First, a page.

10 April 2001 ROAD TOWN, British Virgin Islands (AP) - A forensic expert ruled out suicide in the death of an American woman whose body was found on a beach in the British Virgin Islands, countering suggestions by the defense that she could have taken her own life. During his testimony on Monday, Nathaniel Cary, a forensic pathologist from Britain, said the idea that Lois Livingstone McMillen could have committed suicide is "laughable." The body of McMillen, a 34-year-old artist from Middlebury, Connecticut, was found on the shore of Tortola on Jan. 15, 2000. She had been vacationing on the island at the time. Four American men are charged with murder in McMillen's death - William Labrador, a 37-year-old financial adviser from Southampton, New York; Michael Spicer, a law student from Albemarle County, Virginia; his companion Evan George, 23, an unemployed construction worker from Washington D.C.; and Alexander Benedetto, 35, who works for a publisher in New York City. Prosecutors say the trial, which began April 2, could last a month. Full article at:
20 August 1998 Forecasters put the U.S. and British Virgin Islands under a tropical storm watch Thursday as a powerful weather system raced across the Atlantic toward the Caribbean. The watch, alerting residents to possible tropical storm conditions within 36 hours, also was in effect for the northern Leeward Islands of Antigua, Barbuda, Anguilla, St. Martin, Saba and St. Eustatius as the Atlantic hurricane season's second tropical depression gained speed. It was expected to reach tropical storm strength later Thursday and could be a hurricane by the weekend, forecasters said. At 11 a.m. ET, the center of the depression was about 250 miles east-northeast of the Leeward Islands. See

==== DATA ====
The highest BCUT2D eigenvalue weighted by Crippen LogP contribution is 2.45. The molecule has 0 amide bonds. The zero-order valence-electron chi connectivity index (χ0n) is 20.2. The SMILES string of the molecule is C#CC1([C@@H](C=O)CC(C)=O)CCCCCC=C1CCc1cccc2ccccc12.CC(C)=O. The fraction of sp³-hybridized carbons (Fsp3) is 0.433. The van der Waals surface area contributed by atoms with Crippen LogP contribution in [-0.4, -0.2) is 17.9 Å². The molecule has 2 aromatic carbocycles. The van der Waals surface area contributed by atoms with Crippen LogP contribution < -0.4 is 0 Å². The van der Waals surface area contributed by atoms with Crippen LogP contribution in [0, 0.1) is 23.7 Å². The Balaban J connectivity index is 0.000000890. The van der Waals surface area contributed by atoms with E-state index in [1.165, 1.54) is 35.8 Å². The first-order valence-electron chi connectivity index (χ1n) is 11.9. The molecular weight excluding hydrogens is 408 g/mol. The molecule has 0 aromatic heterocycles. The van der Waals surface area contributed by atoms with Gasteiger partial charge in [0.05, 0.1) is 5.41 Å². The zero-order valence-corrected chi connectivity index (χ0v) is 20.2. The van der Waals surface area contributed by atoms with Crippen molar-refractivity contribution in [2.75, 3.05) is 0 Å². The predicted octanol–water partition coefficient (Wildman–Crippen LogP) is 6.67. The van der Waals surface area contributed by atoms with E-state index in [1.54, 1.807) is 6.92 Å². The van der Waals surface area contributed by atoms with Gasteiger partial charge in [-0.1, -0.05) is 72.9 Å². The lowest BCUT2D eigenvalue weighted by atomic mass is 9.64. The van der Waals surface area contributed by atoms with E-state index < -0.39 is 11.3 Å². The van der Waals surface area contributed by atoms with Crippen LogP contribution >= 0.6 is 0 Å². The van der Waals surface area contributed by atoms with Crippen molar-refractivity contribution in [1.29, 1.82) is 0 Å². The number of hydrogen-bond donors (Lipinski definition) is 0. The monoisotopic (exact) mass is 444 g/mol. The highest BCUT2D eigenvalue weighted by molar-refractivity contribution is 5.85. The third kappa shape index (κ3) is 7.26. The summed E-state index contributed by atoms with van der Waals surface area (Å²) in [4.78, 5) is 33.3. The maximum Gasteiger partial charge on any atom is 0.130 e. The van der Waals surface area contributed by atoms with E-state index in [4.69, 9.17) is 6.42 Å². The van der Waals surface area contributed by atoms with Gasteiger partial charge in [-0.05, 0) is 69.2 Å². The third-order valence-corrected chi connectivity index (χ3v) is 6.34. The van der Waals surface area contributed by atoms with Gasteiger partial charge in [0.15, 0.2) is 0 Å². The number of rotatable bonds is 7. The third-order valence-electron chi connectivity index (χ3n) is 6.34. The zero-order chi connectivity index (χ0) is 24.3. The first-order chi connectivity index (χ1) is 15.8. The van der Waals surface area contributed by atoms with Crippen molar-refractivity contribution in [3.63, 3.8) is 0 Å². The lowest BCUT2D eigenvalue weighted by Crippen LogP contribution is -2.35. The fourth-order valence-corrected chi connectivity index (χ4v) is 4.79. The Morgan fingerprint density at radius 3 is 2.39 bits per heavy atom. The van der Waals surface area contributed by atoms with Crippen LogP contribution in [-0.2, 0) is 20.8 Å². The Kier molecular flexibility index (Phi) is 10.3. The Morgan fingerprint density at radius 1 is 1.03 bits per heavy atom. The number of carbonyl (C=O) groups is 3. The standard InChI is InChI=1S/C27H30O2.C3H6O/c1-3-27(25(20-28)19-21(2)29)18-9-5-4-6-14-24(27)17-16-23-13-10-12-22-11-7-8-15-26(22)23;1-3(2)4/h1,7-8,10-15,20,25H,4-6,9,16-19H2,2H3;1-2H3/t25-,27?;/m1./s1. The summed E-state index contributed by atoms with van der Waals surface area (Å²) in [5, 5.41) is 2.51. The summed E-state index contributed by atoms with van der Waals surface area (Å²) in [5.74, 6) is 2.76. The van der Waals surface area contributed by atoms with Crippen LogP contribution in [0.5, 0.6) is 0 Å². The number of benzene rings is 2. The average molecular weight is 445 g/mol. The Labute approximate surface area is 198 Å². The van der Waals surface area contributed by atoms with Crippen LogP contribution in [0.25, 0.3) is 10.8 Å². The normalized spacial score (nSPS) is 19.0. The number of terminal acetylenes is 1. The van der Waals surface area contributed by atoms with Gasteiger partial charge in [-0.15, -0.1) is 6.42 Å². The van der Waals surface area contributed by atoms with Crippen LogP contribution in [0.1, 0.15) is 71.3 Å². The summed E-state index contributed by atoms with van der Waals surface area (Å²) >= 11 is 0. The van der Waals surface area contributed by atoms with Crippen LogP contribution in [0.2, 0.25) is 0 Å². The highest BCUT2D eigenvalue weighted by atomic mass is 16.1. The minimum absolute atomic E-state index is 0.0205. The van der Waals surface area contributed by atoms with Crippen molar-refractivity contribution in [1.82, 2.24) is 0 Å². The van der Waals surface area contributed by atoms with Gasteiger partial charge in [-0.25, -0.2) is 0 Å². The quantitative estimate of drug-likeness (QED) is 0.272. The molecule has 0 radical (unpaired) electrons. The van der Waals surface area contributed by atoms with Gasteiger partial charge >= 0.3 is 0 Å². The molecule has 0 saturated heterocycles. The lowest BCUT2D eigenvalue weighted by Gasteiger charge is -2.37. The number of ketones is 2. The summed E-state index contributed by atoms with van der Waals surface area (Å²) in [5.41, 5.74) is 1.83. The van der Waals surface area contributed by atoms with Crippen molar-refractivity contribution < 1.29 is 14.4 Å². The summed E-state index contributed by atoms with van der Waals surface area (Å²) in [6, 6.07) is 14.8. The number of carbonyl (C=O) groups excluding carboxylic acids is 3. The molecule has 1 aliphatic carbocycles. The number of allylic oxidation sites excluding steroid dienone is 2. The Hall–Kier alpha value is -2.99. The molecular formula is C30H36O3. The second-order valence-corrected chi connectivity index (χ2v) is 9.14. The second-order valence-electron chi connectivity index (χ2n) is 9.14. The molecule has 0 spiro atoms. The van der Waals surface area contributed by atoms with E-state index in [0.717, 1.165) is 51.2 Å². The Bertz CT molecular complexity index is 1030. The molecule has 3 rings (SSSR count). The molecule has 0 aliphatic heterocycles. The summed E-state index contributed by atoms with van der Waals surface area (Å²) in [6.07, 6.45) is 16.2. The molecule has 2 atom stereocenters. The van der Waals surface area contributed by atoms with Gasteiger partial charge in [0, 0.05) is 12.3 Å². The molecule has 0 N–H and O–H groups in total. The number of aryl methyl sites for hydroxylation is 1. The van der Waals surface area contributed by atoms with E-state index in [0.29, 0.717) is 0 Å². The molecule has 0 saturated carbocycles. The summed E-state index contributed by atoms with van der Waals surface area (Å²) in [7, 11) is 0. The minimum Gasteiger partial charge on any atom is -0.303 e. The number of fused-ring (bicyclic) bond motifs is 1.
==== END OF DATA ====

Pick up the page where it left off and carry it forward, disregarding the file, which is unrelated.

19 Nov 1999 THE VALLEY, Anguilla (AP) - Slowed to a dangerous, unnerving crawl, Hurricane Lenny pounded the Dutch, French and British islands of the northeast Caribbean on Thursday and left a trail of death and debris in its wake. The late-season storm has killed at least seven people and left three others missing from Colombia to Dutch St. Maarten in the northeast Caribbean. Lenny has rattled nerves throughout the region as it zigzagged along a rare west-to-east course before stalling off St. Maarten. Lenny was "wreaking havoc on St. Maarten and adjacent islands," the U.S. National Weather Service said late Thursday. St. Maarten Lt. Gov. Dennis Richardson said his island was "in a very dangerous situation." See